I've only just this week worked on my polish of Teddy's version of the script -- a light translation/grammar kind of pass -- and the most interesting thing I found was a page where I -- for no real reason visually -- opted to script a sequence as a dream. I thought I was being inventive. Then I read Teddy's version and that page was a dream sequence in his version too! The universe just demanded it, I guess.

What aspects of Kristiansen's art really spoke to you when you were developing your version of the story?

It was extremely clear that the story took place in two distinct time periods: a war era in drab grays and a more current era in brighter primary hues. I didn't want to do any research for my script; I just wanted the impressions I gleaned to be in full control of my written response to the art, even if that turned out to be completely wrong. So I just guessed what the time periods were. I guessed right on World War I but my more-current period is set in the early 1970s, whereas Teddy's more-current period is present day. I had tied my lead character -- who, by the way, is more Teddy's supporting character -- to the past period directly. Teddy made only an indirect link. Just like that, three decades fall out of the story!

Also, Teddy's work gets starker as time goes by. I think he's becoming more and more rooted in the palette of those Copenhagen winters where he lives! Those muted colors definitely suggested things about the mood and tone of the prose to me and I ran with those feelings.

You've worked with Kristiansen frequently in the past, do you have any more traditional collaborations coming up?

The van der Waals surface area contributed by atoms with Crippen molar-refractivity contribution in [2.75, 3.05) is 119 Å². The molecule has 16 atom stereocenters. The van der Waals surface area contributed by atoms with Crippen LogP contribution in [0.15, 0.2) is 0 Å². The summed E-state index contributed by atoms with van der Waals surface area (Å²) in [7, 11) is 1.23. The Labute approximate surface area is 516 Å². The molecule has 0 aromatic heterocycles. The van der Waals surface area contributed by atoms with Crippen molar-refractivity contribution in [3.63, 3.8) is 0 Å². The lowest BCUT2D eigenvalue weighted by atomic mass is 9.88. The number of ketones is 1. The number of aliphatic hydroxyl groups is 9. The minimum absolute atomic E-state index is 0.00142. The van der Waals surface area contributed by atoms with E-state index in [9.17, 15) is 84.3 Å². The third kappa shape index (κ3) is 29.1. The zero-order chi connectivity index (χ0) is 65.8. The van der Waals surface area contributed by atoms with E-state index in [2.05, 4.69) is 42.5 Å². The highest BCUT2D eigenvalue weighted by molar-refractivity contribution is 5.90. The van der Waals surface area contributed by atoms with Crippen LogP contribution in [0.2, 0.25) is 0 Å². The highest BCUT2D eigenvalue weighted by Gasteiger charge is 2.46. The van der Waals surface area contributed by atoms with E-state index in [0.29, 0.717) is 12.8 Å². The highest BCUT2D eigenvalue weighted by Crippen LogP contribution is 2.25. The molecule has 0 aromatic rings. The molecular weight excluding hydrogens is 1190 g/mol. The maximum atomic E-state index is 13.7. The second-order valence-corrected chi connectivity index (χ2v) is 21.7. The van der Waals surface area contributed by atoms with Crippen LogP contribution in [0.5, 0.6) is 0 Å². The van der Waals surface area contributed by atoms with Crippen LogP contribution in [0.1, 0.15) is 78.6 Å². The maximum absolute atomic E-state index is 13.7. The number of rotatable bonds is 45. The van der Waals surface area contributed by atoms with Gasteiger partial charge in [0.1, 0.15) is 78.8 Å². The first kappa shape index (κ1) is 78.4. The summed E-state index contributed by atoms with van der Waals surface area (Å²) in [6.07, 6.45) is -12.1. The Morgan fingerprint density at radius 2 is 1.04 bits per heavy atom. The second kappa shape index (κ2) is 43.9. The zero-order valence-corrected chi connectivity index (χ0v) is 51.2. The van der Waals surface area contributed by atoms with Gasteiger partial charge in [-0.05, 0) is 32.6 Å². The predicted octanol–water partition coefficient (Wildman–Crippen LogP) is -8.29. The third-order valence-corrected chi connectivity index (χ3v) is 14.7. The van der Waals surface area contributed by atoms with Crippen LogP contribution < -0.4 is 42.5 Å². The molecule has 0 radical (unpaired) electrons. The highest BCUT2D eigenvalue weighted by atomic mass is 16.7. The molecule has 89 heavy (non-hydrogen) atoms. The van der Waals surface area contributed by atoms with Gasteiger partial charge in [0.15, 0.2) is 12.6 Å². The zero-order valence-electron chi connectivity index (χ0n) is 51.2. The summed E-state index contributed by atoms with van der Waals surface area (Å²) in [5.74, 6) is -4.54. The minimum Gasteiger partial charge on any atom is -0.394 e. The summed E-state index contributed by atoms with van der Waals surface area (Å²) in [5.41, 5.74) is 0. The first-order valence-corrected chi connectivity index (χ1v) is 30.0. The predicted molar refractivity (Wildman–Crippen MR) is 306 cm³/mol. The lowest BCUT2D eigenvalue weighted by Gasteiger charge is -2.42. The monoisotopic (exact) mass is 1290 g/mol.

Teddy and I were quite a long time working on our next original collaboration, "Genius," forthcoming from First Second, and it was taking so long that I just wished we could get something into the hands of the many, many people who'd contacted us saying how much they enjoyed "it's a bird...". And this strange idea of a freestyle translation seemed like a cool way to bridge that long gap.

Physically speaking, how is the book set up? How will readers be able to experience both your and Kristiansen's story in one graphic novel?

This is a flip-cover hardcover graphic novel: 144 pages. Teddy's version reads start to finish from the front cover to the half-way point. You flip it over and my version with his same art but completely different text reads to the center that direction. In the middle is an essay giving a detailed explanation of the "rules" I created to do the remix and more on the process of the process of doing the re-mix.

What do you think this project says about the fluidity and interpretability of comics?

Fluidity is one of the greatly underappreciated and underused formal aspects of comics. That gap between words and panels, that space between the end of one panel and the start of another, that fluidity of meaning is always at play in the reading of comics. This book just runs further with those gaps and spaces from a creative standpoint to some really interesting conclusions. I think the way the art is "seen" changes based on which version of this book you're reading and I think that's pretty cool.

The experiment that is "The Red Diary/The Re[a]d Diary Flip-Book Hardcover" bows from Teddy Kristiansen, Steven T. Seagle and Image Comics on June 6.